Detroit’s Food Desert Label Improving, Expert Says, Pointing To 70 Grocers

DETROIT (WWJ) Remember that old saw about how difficult it is to live in Detroit because there’s nowhere to grocery shop?

It’s an old wives tale, according to Mimi Pledl, the manager at the Green Grocer Project at the Detroit Economic Growth Corporation.

There are places to shop for groceries in Detroit, and it’s not just the two Meijer stores and the Whole Foods. In fact, Pledl says there are 70 independent grocery stories, 50 of which have signed on to the project.

As for the common conception that they’re old and dirty, Pledl says that’s just not true.

“They’ve done renovations, expansions, technical assistance and facade improvements so I think you would really find that there have been a lot of changes and improvements to the stores,” she said.

The Green Grocer project, started with a $500,000 grant from the Kresge Foundation, works with the grocery sector in Detroit to improve the quality and quantity of wares. Pledl says two recent studies show prices at the independent stores are comparable to chains in the suburbs.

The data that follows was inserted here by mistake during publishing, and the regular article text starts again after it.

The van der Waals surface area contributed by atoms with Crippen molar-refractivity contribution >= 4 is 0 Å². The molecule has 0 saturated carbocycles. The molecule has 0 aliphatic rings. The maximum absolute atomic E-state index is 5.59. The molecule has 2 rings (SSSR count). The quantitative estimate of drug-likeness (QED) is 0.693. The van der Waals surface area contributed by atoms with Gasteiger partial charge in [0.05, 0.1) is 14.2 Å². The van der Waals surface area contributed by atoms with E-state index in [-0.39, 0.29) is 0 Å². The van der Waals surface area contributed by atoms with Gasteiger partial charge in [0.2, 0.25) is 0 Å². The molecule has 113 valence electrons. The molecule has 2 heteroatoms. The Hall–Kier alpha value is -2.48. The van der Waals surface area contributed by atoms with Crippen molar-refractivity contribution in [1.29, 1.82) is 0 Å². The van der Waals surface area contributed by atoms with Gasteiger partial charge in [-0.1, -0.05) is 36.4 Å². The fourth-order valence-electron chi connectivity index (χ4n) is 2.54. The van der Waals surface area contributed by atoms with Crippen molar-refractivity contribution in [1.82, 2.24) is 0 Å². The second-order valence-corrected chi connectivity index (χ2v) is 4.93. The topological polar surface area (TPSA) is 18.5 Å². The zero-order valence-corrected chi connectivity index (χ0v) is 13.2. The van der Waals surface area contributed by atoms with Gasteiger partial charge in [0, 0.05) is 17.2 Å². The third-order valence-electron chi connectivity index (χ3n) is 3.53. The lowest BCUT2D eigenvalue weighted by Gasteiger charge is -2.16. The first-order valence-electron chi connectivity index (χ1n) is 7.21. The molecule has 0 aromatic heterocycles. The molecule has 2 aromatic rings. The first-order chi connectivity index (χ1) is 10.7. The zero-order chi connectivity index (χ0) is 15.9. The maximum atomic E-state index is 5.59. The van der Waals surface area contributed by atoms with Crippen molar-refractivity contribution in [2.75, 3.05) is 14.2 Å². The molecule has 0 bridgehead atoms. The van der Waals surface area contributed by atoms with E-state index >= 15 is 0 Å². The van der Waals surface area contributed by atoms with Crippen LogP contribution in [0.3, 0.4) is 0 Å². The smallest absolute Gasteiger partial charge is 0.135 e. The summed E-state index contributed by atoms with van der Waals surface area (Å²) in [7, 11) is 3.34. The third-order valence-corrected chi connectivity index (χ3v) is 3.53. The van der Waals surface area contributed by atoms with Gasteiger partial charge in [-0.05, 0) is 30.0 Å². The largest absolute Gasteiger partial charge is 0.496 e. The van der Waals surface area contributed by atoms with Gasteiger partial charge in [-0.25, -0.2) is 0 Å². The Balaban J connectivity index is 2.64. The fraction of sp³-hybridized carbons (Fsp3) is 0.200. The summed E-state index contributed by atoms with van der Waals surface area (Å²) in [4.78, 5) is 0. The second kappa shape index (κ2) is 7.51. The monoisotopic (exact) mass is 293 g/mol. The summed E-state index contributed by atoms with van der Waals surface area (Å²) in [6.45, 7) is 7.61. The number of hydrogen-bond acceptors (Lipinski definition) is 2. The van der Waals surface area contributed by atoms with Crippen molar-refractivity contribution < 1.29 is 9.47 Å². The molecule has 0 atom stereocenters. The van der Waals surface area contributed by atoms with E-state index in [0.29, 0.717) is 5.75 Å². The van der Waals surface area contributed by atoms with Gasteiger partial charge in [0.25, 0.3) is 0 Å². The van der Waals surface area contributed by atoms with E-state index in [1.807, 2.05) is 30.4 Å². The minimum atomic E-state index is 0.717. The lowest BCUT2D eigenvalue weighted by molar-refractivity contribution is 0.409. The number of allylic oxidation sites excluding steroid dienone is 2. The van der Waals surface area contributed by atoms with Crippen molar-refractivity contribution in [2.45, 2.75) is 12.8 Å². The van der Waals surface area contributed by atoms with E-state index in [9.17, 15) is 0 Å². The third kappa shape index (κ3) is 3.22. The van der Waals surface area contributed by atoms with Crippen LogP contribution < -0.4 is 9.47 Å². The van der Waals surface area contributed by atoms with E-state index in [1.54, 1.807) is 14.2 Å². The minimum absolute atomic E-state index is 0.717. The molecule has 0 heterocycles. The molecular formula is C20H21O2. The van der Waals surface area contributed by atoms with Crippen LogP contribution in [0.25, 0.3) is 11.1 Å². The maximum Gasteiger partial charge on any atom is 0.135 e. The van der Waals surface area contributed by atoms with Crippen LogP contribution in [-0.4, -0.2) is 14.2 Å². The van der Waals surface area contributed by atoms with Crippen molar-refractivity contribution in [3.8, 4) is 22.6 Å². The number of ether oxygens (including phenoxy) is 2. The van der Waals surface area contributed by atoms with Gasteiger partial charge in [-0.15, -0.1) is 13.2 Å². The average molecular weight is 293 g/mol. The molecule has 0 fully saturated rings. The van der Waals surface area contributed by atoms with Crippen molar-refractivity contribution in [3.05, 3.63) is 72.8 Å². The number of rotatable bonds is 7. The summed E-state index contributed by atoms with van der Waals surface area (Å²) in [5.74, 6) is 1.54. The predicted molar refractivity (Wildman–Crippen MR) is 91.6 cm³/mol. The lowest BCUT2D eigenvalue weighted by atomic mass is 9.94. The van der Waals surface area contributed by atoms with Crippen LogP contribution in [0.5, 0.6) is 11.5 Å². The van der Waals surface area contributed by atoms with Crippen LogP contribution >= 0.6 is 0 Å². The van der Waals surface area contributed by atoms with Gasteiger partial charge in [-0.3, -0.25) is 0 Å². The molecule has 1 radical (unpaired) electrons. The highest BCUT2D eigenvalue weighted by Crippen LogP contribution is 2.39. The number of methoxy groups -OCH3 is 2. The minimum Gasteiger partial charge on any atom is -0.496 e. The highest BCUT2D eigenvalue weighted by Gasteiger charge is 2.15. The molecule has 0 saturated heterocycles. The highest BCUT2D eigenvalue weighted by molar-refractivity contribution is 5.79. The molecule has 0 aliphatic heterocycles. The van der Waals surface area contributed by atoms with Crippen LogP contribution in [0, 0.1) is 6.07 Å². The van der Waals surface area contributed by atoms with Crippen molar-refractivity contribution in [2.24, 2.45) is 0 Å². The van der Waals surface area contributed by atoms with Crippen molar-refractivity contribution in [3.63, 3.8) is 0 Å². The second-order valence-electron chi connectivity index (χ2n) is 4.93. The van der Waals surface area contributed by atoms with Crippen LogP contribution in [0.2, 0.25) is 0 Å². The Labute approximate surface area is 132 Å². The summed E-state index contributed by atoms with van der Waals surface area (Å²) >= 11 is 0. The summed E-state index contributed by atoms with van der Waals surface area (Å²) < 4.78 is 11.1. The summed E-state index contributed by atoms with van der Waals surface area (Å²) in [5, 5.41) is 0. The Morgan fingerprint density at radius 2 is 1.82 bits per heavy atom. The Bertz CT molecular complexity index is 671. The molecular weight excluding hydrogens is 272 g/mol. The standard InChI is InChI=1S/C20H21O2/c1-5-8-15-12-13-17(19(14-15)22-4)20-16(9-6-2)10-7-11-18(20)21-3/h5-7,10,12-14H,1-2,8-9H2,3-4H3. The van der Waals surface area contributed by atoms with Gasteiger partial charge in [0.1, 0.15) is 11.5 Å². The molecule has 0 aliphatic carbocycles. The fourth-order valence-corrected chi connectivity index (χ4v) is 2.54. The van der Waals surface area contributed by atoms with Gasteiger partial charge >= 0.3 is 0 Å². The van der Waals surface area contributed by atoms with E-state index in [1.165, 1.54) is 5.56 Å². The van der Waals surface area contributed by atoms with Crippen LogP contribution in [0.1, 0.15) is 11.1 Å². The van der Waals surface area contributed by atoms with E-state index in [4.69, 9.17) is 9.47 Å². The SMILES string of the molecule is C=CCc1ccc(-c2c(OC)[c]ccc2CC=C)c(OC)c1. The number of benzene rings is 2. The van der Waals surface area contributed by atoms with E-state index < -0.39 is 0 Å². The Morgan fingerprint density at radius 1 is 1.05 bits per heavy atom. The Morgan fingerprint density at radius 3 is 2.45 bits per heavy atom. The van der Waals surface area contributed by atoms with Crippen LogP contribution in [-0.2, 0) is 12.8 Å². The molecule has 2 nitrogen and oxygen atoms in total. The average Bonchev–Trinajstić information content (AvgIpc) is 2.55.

Pledl says most residents now live just over a mile from a full service, independent grocery store. That still qualifies the city as a “food desert,” a label that applies to communities where it’s too far for the average resident to walk for a bag of groceries.

James Garrison, a manager at Honey Bee Market, which has been in business since 1956, finds the label insulting, according to a Next City report.

“It is a bit of an insulting perception that Detroit is a food desert and doesn’t have any good grocery options,” Garrison said. “The negative perception is really about being ignored. People aren’t celebrating what we have here. Since our expansion in 2000, we’ve filled our shelves with more local, organic items by listening to the needs of our customers. We have a mix of long-time shoppers and new customers that come in two to four times a week.”



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